Blog/Jimi Hendrix gig poster I designed finds its way to Michael original gig attendee
22nd February 2021
Every now and again, mainly as a hobby but also to sell and to use as an advertising tool, I’ll create a piece of graphic design or commercial art and have printed a limited run to sell or to give away.
A year or two ago I heard guitar legend Jimi Hendrix – in his brief but blinding 4 year or so years in the music spotlight – played a gig in a small Newcastle club, as a result of his friendship with once bass guitarist of The Animals and then manager Chas Chandler who brought him to the city on a small UK tour.
When I found out that no posters exist of the event, and that all that survives in print of the event is a small newspaper clipping, I thought it would be interesting to use contemporary posters of that era and the information I could glean from the newspaper advertisement, put them together and design a poster that would have been used to promote the gig.
So that’s what I did, printed a few copies off, sold a few and shared them in a few places online, where they were received really well (probably more a reflection of Jimi Hendrix’s popularity that of the quality of the posters!)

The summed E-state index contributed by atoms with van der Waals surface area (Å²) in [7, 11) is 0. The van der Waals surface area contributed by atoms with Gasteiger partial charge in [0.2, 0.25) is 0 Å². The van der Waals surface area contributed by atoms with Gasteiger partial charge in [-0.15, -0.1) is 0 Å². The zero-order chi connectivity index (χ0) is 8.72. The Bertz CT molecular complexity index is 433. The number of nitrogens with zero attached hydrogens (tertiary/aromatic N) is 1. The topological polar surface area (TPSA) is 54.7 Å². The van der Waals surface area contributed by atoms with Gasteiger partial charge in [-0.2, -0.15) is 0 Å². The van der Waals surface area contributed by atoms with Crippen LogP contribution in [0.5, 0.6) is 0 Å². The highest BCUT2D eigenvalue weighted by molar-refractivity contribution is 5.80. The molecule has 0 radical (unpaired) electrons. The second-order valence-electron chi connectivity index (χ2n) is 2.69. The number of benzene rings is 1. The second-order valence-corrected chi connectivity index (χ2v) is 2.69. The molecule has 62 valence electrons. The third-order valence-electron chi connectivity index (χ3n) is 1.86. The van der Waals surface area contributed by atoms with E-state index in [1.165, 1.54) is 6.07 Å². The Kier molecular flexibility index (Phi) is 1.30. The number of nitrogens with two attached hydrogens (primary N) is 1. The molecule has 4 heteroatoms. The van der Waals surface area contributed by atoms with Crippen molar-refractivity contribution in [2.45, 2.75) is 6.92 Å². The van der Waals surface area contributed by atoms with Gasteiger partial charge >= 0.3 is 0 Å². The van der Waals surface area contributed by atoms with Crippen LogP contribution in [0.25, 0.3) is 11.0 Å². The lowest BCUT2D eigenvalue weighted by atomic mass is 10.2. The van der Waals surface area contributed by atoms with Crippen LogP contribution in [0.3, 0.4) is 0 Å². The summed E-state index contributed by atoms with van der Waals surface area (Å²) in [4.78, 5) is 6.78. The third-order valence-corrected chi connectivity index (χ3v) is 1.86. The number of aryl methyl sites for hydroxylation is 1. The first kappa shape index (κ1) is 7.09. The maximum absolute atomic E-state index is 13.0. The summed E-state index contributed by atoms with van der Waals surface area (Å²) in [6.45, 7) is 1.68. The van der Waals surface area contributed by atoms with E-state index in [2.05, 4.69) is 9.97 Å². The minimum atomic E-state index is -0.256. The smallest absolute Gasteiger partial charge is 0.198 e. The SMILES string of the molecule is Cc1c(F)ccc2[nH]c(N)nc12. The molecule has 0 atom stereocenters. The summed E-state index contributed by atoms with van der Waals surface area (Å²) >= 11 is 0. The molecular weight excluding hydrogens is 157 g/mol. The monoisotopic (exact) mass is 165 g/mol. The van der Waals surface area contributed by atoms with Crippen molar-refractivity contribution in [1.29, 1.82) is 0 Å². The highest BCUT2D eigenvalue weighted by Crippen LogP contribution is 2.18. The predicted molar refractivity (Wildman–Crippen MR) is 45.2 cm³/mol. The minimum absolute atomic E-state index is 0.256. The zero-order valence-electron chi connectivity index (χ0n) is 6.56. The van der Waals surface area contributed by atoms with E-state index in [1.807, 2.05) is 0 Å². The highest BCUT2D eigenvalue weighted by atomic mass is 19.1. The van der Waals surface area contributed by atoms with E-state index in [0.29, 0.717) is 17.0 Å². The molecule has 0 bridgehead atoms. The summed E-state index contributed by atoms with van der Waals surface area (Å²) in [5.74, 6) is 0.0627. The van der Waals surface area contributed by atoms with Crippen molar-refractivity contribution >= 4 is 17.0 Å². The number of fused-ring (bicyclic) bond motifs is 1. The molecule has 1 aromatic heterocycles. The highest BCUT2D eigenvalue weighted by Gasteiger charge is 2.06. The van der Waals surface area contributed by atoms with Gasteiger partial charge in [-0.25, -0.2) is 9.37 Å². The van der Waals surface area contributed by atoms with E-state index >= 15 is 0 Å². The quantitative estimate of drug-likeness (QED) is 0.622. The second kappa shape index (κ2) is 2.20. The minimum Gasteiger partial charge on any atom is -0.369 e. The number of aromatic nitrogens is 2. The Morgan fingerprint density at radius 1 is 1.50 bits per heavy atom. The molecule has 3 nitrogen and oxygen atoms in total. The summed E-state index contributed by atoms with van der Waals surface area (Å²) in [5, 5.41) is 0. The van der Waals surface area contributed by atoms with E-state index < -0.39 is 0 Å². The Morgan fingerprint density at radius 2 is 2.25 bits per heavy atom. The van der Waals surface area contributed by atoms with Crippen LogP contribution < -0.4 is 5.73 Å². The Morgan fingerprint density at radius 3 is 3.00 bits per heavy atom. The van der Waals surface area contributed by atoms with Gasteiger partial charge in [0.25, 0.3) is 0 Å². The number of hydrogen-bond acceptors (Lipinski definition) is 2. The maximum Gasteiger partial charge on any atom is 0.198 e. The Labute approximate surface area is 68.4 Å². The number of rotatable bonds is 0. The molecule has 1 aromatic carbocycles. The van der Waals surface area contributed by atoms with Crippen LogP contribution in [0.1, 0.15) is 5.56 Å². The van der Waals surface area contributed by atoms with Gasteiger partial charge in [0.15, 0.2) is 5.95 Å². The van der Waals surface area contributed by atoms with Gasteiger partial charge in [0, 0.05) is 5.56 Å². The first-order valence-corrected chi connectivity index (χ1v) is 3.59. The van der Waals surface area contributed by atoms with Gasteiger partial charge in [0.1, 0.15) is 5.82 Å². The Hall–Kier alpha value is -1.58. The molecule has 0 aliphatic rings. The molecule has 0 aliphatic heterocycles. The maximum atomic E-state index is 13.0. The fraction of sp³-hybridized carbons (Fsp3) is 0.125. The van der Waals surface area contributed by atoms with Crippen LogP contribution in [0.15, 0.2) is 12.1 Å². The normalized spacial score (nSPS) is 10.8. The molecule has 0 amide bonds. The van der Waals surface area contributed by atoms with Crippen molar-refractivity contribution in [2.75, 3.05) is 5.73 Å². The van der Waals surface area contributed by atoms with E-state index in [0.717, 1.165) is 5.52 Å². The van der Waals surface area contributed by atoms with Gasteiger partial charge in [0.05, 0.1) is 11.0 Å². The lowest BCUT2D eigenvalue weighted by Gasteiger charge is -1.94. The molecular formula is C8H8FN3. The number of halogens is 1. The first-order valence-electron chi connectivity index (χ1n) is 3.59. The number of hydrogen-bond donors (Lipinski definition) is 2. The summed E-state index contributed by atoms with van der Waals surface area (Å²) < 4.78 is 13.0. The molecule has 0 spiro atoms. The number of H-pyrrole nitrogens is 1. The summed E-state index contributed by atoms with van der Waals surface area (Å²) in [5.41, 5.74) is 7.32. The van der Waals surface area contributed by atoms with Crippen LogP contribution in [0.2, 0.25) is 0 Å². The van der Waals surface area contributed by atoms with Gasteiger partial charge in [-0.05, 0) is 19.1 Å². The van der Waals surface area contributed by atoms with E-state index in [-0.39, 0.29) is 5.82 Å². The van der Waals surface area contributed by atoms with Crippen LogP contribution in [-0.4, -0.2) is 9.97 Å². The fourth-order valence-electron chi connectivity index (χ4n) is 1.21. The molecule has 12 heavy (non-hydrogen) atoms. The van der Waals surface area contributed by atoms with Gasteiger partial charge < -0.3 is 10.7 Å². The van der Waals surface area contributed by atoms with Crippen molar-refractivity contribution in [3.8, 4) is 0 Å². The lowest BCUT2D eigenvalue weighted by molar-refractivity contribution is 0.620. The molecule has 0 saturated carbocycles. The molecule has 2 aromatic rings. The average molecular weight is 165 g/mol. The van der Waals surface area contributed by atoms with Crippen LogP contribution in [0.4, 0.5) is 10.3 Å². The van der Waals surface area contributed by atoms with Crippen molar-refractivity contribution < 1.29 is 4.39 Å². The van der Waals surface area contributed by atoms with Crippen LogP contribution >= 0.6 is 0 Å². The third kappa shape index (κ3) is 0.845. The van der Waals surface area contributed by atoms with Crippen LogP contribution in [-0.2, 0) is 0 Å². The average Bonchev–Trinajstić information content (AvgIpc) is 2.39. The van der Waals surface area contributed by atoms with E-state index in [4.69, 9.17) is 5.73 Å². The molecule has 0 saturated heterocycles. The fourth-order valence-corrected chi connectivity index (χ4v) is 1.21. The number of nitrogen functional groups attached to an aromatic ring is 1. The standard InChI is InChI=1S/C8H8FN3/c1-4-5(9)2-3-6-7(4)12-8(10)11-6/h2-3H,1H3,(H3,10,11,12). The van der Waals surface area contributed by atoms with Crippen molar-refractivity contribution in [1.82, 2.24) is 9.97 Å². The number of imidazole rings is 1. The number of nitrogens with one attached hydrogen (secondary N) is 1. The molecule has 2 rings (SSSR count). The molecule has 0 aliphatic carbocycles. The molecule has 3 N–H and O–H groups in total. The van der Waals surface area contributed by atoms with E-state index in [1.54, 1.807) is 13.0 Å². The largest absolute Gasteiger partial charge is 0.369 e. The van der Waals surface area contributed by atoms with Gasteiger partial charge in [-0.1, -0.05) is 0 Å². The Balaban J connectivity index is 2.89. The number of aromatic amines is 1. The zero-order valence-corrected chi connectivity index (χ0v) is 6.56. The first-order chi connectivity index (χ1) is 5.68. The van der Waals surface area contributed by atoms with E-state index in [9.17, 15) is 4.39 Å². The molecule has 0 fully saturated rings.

So I was delighted when Michael from Blyth got in touch so say that he like the posters, would like one and that he was actually at the gig in 1967!
So off I went to drop one off at his house, and to my delight (being a Hendrix fan) he was only too happy to tell me all about the gig.
Apparently the band scene in Newcastle was thriving at the time, and come Friday night, without fail, Michael – a mod – would head to the city on his scooter, sometimes with a girl on the back, sometimes not. When he got there and parked up alongside all the other bikes, he’d have a look in venue after venue until he found a ‘turn’ on to his liking, and he’d head to the bar and settle in to watch the live music.
On this occasion – the 10th March 1967 – he wandered into the Club A Gogo on Percy Street to find a young guy called Hendrix was due to play that night. After a funny episode where a roadie almost derailed the whole thing by blowing up Jimi’s Marshall amp, a quick repair was required, and Hendrix arrived on stage to do a full 20 minute set.
Some 600 or 700 people packed out the small venue that night, including (apparently) Jimmy Nail and Sting amongst others – most of whom were so struck by what they’d seen that they wanted more and were vocally reluctant to see the Rock icon leave the stage.
But leave he did, and headed to the coast where he’d do another gig in the region a night or two later. Happily though, it wasn’t Michael’s last encounter with Hendrix, as finding himself in North Shields (a few miles out of Newcastle) the following day he spotted Hendrix’s tour van, open no less and stocked with Hendrix’s now iconic military style jackets.
Sadly though, Hendrix was nowhere to be found, so instead Michael reached in & touched his jacket that would become music legend – perhaps as a way of having some tangible connection to the man himself.
Sadly, three years later, Hendrix was dead, but in his fleeting career, he’d created one of the most legendary and influential bodies of music in popular music history.
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